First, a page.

Letter from California

An archive of the weekly "Letter from Calfornia", written by Jim McCarthy.

Monday, October 25, 2004

Letter from California-October 25, 2004

Once you hit 12, you have to accept the fact that in today’s America, Halloween is not really designed for your enjoyment. Of course, nothing’s physically stopping you from putting on a Freddy Krueger mask, walking the streets with a pillowcase and asking for candy, but it’s creepy. Besides that, your wife will never believe your explanation for the five quarts of Good ’n’ Plentys and Tootsie Rolls you bring home.

Just because you’re not cute in a Chewbacca costume anymore doesn’t mean you can’t have your share of spooky moments, though. For example, just this morning, I had a bone-chilling Halloween experience of my own just sitting in my dining room reading the newspaper. Imagine my terror when I found out that in the last 15 months, the City of Los Angeles has only fired six employees for poor performance. Just so you know, not counting police officers, fire fighters, and politicians, LA employees 37,000 people. If only six have been fired in 15 months, only two possible explanations exist: first, the City of Los Angeles hires the world’s most talented people and makes almost no mistakes; or second, egg-headed Aliens routinely abduct incompetent LA City employees just before they’re about to be fired. I admit that both seem unlikely, but let’s be realistic. It’s got to be the alien abduction thing. Maybe the Visitors from Beyond need L.A.’s most useless civil servants to train the home planet on effective methods for human torture. Day 1: Extreme Surliness; Day 2: High Taxes with No Visible Benefits; Day 3: Start Street Construction Project, Stop Halfway Through, Disappear Forever, Perhaps Because of Alien Abduction.

Statistically, City of LA workers don’t stand much of a chance of feeling the sting of the firing boot. In fact, a garbage collector in the city actually has a better chance of being attacked by a pistol-packing has-been celebrity than being let go, and that’s even with Robert Blake in jail and OJ living in Florida! That’s how hard it is for the city to get rid of its most hopeless slackers. If you’d been suspended five times, caught making illegal turns in your garbage truck, skipped work frequently, and disobeyed your boss, what would you do to show your employers that you deserved to keep your job?

If you were like one City of LA sanitation engineer, you’d crash your truck into a pole. Not a wise career strategy you say? That shows what you know. That man merrily hauls garbage through the streets of LA to this day, still worried more about getting shot by Sharon Stone than in keeping his truck off the sidewalk. It’s so difficult and legally risky to fire even the most obviously brainless City worker that no one tries. They just move the real stinkers from department to department like a little kid moving peas around his plate, hoping his mom thinks it looks like he’s eaten enough of them to get dessert. Does it work? Well, did it work for you with the peas?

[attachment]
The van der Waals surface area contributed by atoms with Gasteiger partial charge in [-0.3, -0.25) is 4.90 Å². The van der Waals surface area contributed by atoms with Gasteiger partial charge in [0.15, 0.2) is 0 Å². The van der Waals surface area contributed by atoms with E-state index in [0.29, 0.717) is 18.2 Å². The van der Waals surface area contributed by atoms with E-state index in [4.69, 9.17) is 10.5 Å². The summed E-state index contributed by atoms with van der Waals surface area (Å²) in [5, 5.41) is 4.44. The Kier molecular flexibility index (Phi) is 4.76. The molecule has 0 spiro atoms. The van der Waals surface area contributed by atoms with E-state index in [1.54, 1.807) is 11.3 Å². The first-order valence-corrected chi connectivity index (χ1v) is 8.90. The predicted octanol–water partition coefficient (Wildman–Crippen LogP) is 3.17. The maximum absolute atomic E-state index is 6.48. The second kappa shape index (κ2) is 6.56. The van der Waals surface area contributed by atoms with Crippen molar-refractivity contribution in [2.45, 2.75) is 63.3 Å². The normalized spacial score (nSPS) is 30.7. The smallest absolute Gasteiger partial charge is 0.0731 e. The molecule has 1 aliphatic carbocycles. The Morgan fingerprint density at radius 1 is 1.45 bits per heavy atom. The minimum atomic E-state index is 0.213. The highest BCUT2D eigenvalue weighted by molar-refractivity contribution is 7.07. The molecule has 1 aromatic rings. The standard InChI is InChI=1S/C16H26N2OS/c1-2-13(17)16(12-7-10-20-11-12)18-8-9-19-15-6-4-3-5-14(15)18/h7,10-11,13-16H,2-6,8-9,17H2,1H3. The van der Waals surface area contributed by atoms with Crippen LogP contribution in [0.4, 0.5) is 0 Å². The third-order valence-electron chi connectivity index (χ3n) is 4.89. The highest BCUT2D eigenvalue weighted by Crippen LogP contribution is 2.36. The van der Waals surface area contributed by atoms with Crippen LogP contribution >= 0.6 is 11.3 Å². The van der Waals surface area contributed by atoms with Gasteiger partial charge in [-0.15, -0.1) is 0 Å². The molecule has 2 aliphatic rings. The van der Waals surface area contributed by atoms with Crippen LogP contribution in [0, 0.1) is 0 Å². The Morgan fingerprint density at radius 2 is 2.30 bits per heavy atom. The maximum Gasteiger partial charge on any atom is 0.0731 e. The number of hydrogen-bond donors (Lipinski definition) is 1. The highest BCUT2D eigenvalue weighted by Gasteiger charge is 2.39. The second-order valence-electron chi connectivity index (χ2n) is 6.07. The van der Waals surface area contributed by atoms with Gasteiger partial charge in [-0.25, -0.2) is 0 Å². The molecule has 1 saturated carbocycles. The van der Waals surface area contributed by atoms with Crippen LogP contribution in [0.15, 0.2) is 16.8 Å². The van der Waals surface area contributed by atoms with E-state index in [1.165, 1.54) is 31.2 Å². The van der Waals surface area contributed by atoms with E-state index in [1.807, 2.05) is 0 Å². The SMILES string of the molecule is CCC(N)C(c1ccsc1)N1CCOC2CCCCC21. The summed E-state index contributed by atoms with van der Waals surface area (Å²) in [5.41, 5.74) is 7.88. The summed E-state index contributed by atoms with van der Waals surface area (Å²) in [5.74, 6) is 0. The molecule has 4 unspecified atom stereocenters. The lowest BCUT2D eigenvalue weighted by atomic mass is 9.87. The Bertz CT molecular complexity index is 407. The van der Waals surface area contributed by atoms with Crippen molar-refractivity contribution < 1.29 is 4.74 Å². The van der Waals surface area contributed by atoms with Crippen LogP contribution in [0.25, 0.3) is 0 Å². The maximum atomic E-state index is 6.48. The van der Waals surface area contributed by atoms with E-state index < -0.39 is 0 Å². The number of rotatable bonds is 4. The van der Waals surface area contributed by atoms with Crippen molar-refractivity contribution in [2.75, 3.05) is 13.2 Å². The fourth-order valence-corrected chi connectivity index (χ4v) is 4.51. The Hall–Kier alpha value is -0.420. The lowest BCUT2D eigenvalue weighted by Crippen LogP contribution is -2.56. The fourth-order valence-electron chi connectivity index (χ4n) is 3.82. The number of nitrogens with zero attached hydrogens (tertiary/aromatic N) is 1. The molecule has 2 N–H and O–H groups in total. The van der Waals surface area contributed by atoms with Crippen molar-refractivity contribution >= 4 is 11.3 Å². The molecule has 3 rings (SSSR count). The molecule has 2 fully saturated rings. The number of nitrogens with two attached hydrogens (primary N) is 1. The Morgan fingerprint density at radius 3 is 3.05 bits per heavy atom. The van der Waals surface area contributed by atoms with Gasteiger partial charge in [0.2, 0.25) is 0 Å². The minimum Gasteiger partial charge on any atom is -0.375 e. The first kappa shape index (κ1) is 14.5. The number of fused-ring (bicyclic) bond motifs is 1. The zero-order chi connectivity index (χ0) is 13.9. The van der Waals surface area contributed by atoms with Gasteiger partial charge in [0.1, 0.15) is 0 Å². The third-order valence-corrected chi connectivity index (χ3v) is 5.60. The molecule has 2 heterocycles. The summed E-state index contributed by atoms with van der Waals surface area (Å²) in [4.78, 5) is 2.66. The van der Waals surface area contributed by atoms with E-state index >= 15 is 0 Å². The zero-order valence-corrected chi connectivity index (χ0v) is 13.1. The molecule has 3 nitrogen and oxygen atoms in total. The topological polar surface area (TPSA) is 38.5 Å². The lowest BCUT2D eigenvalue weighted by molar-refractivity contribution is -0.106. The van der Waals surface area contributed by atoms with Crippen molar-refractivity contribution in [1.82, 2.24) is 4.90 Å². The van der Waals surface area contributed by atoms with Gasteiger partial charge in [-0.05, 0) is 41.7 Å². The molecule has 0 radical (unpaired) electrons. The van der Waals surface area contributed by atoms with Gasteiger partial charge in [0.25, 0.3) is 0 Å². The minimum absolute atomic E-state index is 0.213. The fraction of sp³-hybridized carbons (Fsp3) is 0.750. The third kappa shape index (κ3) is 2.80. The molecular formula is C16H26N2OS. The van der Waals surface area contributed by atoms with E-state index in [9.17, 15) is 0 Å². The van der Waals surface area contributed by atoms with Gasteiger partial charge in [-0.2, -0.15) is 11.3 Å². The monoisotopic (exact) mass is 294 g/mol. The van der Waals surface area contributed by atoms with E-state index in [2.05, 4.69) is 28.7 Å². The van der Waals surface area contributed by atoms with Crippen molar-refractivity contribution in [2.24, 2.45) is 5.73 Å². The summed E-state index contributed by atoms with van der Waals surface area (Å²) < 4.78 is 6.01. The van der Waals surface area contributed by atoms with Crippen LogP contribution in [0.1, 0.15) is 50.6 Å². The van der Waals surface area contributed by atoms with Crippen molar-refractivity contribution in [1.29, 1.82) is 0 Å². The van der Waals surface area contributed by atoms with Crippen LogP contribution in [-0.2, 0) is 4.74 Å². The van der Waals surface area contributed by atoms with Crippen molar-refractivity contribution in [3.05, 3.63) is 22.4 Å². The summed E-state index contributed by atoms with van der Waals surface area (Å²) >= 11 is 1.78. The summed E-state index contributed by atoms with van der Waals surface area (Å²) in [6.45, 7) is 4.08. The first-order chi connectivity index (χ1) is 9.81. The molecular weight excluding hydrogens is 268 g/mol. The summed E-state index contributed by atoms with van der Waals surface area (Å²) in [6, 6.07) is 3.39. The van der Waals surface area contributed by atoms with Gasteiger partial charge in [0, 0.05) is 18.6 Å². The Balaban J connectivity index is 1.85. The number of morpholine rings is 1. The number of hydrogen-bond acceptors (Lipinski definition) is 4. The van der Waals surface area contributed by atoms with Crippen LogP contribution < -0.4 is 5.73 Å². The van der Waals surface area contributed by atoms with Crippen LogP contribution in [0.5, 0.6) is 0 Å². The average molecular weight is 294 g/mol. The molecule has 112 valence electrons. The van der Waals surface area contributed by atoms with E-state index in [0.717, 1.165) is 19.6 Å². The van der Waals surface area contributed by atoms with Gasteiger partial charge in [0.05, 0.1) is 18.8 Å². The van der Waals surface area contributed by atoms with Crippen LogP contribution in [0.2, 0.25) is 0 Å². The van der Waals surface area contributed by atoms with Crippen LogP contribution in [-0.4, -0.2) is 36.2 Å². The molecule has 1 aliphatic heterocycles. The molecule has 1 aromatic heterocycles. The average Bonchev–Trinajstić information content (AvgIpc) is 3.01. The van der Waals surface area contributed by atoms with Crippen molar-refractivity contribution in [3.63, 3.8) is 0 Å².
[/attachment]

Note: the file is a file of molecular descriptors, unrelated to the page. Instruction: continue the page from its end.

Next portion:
Big cities aren’t the only ones with a talent for using human resources badly. Our local paper this week reported that Monterey Park, a small city about 10 miles east of Los Angeles, got a $227,000 grant from the State of California to be used by its police department. What did they do to earn such an honor? They had the second most fatal accidents among pedestrians over 65 for California cities of their size. Huh? Am I reading this right? If you do a bad job keeping Grandma safe from runaway garbage trucks, you get money? Wouldn’t it make more sense to punish the city in some way? Maybe you could make the police and the mayor walk to work every day. If they survive the year, they get their cars back, but at least that would motivate them to fix the problem. I’d also tie teriyaki-glazed pork chops to their sneakers and release wolves two minutes after they left, but that’s just me.

Instead, the Monterey Park police are using the money to build a driving simulator that they can take to community events. Once again, that sounds like a reward to me. I’ve known some offices that had foosball tables or maybe even a video game or two. A full-blown driving simulator, though, might be a little too much fun, especially for a group that needs to spend less time on virtual reality roads and more time on ones that actually exist.

So if an L.A. city garbage truck comes barreling down your street, swerving from lane to lane, knocking down elderly strollers like bowling pins, you don’t need to worry. The Monterey Park cops will be along in no time with video games to take everyone’s mind off the whole situation.

Best of all, you’ll hardly notice the tax increase it’s going to take to pay for it.


Post a Comment

<< Home